As the Wild wrap up the 2011-12 season, here’s a brief look at how their roster could look next fall:
Who’s coming back
The Wild have 11 players under one-way contracts for next year, and at least seven of their forward spots seem spoken for. Coach Mike Yeo has credited Mikko Koivu’s return for much of the Wild’s resurgence in the past two weeks, and he’ll be healthy after missing 27 games.
Dany Heatley and Devin Setoguchi are signed through 2013-14, and the Wild are optimistic about both players; each is the kind of player who needs a playmaking center to set him up, and the effect of Koivu being out was pronounced for both of them. Wild officials expect both players could score five or six more goals next season than they did this season.
Cal Clutterbuck and Kyle Brodziak also return, and could be on a third line together if the Wild add a forward or two. Matt Cullen and Darroll Powe are under contract as well, and Jason Zucker will be fighting for a roster spot on an entry-level deal.
On defense, the Wild have just two players on one-way deals: Tom Gilbert and Nate Prosser. But they’re optimistic about the development they’ve seen from Marco Scandella, who has been one of their best defensemen in the last month of the season, and they’ll get Jared Spurgeon back from a concussion. Steven Kampfer also will be pushing for a spot.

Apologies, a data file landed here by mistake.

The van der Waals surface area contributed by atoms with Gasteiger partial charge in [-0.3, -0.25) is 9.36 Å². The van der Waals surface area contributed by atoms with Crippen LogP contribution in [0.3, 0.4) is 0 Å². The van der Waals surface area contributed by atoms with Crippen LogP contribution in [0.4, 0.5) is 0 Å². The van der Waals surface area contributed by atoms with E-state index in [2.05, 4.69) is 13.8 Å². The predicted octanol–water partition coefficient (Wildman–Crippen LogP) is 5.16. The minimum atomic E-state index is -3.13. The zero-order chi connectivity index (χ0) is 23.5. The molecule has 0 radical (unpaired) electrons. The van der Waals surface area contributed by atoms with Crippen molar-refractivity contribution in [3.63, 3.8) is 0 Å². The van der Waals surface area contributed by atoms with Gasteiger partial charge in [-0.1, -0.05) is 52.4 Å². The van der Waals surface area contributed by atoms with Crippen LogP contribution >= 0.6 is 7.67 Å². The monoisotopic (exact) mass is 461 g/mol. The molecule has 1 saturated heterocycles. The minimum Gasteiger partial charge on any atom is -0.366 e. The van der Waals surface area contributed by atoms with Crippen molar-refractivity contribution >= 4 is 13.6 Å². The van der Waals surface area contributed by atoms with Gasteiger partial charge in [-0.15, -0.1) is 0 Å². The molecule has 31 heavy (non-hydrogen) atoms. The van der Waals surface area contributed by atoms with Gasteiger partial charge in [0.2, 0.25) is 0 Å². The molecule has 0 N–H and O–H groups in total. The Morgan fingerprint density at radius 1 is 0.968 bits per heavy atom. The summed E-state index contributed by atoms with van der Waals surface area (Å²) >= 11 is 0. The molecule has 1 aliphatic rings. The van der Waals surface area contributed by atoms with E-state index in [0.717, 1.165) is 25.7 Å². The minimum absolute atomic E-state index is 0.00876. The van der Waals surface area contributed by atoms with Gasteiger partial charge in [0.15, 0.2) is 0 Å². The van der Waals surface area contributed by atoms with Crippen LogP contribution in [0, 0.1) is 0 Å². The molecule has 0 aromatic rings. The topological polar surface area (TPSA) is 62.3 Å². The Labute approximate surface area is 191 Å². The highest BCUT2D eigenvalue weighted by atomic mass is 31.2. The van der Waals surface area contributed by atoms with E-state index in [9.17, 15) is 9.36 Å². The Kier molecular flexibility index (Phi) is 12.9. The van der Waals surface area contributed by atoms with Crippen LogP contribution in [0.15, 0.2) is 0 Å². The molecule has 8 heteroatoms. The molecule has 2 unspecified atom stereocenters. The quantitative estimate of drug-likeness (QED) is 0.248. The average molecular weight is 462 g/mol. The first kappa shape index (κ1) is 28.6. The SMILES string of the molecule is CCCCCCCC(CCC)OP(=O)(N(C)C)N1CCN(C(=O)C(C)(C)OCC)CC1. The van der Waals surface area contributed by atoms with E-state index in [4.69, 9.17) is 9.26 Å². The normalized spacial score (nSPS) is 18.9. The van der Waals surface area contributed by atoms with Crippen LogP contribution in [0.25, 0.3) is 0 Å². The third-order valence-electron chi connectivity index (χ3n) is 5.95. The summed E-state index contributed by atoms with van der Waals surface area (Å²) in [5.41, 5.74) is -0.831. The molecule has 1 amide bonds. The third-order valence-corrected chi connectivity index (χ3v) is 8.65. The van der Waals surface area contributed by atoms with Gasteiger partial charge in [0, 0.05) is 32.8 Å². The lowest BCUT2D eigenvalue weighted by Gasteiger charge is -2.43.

Who’s coming in
This is the big question about the offseason: Fletcher has said he expects as many as a half-dozen prospects to join the organization, and it’s likely the Wild will have Granlund, Charlie Coyle, Brett Bulmer, Zack Phillips and Jonas Brodin, though Granlund and Coyle seem more likely to make the team than others.
“Nobody’s going to be put on our team next year,” Fletcher said. “I want to make that very clear. We’re not going to put any young players on our team — and that includes even guys like Marco Scandella. They’re going to have to earn it.”
The Wild will find out April 10 where they’ll pick in the NHL draft, but they might end up selecting too low to get one of the four players at the top of the draft board: Russian forwards Nail Yakupov and Mikhail Grigorenko, Canadian defenseman Ryan Murray and Swedish forward Filip Forsberg.